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Why the Failure of the U.K.’s First Orbital Launch Is a Big Deal

Not a lot of people have heard of Spaceport Cornwall in the U.K., but last night more than 2,000 paying ticket holders showed up there to watch what was supposed to be the first orbital space launch from British soil. The payload: nine different satellites from both the military and the private sector. The launch company: Virgin Orbit, the U.S.-based operation owned by billionaire Richard Branson. The result—alas: a failure, marking a major setback for both Virgin Orbit and for the U.K.’s announced goal of becoming the leading provider of launch services for small satellites in Western Europe by 2030.

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Virgin Orbit operates unlike most private and public launch services. Rather than using a vertical rocket that lifts off from a launch pad to reach space, it tucks a small satellite-carrying rocket under the wing of a Boeing 747, flies it to about 10,000 m (35,000 ft.) and then releases it. The first stage of the rocket then fires, boosting itself above the 100 km (62 mi.) line that is the recognized threshold of space; then the first stage drops away and a second stage lights, carrying the payload to orbit.

Since its founding in 2020, Virgin Orbit has successfully pulled off four launches following that exact profile from a spaceport in California’s Mojave Desert. Last night, in the U.K., things did not go as well. The plane took off as planned and the first stage worked perfectly, but, an official statement by the U.K. space agency said, “an anomaly” prevented the second stage from igniting as it should have, destroying the entire payload of satellites.

“While we are very proud of the many things that we have successfully achieved as part of this mission,” said Virgin Orbit CEO Dan Hart in the group statement, “we are mindful that we failed to provide our customers with the launch service they deserve.” Those customers include the U.K. military and a handful of private companies, including In-Space Missions, which had two Earth surveillance satellites aboard the Virgin Orbit rocket. “To have lost those is very upsetting for everyone,” Doug Liddle, the company’s chief executive, said to the BBC.

Added Matt Archer, director of commercial spaceflight for the space agency, in the statement: “While this result is disappointing, launching a spacecraft always carries significant risks.”

For Virgin Orbit, those risks involve its goal of becoming more than a niche player in the space launch business, dwarfed by behemoths like SpaceX, which tallied 61 successful launches of its workhorse Falcon 9 rocket last year alone. “We will work tirelessly to understand the nature of the failure [and] make corrective actions,” Hart said. But those actions do not prevent one more bruise on the Virgin brand, along with the company’s space tourism division, Virgin Galactic, which has promised since 2004 to begin regular suborbital flights for paying space tourists and has yet to deliver on that pledge.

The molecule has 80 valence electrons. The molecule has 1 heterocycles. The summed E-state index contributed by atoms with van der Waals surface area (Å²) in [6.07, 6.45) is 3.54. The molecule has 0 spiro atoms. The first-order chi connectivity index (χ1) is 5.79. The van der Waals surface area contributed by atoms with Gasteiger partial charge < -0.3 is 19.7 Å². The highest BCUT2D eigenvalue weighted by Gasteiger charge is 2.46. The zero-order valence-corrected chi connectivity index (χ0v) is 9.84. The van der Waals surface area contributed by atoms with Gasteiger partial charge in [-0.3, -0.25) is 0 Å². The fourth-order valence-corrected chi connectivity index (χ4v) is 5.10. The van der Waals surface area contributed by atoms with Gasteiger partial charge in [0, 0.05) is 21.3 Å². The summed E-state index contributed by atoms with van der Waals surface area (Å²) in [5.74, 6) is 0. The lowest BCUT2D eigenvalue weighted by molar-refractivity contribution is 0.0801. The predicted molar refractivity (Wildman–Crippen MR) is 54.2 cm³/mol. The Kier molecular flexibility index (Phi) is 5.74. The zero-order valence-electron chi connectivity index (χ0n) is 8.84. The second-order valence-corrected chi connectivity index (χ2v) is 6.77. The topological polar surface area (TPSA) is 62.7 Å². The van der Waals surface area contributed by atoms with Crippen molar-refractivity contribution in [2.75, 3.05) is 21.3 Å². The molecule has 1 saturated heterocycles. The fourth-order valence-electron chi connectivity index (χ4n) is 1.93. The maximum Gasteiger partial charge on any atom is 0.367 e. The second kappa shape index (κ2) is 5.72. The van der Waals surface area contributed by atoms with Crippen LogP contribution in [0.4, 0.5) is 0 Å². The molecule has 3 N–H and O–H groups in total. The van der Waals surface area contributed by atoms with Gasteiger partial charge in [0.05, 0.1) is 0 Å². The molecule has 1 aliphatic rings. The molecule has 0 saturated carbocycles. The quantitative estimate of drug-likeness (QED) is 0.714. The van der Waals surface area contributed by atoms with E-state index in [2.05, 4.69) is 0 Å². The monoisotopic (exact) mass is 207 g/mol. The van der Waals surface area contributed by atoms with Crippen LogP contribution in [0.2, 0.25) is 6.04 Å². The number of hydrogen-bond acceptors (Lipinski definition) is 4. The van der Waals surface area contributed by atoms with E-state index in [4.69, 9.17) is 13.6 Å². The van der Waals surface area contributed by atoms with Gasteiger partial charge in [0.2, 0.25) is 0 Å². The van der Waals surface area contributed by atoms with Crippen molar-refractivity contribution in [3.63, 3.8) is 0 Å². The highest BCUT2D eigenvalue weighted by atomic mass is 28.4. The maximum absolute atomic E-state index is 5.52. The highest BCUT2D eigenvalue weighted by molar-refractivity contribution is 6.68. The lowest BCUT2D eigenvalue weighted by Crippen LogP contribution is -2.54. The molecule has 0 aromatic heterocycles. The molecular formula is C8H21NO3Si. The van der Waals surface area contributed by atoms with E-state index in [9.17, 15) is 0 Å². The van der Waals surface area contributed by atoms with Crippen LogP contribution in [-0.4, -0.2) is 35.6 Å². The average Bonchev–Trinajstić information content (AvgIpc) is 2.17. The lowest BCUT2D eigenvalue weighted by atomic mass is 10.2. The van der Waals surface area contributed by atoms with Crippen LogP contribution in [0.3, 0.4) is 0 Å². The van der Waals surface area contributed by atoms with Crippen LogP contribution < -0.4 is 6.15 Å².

The bigger blow, however, fell on the U.K. The European Space Agency (ESA) regularly launches spacecraft to Earth orbit and beyond aboard its Ariane 5 rocket from a spaceport in French Guiana in South America. Indeed, it was an Ariane 5 that successfully launched NASA’s James Webb Space Telescope. But no country has yet launched orbital spacecraft from the European continent.

Britain has a robust satellite manufacturing capability and is able to launch payloads on suborbital lob shots, but it relies on other countries, including the U.S. and New Zealand, to launch the satellites to orbit. Spaceport Cornwall, which only a few weeks ago was an unused cement slab at a commercial airport, was supposed to mark the first step in the country’s space launch independence. The U.K. also has plans to build a facility in Scotland that can launch traditional vertical rockets.

“It is absolutely gutting,” Melissa Thorpe, the head of Spaceport Cornwall, told the BBC. “We put so much into this, but it’s space and the cliche is it’s hard. We know it’s hard.”

In a tweet, U.K. science minister George Freeman, echoed that, quoting President John Kennedy, who famously said of the U.S. goal of reaching the moon, “We do these things not because they are easy, but because they are hard.”

Spaceport Cornwall stands ready to try again, as does Virgin Orbit—which plans to “return to orbit as soon as we have completed a full investigation” into the cause of the failure, said Hart.

When that might be is not certain, but the timing of the Virgin face-plant was poor. On the same day the company failed to deliver nine satellites to orbit, competitor SpaceX successfully launched a flock of 40 broadband satellites.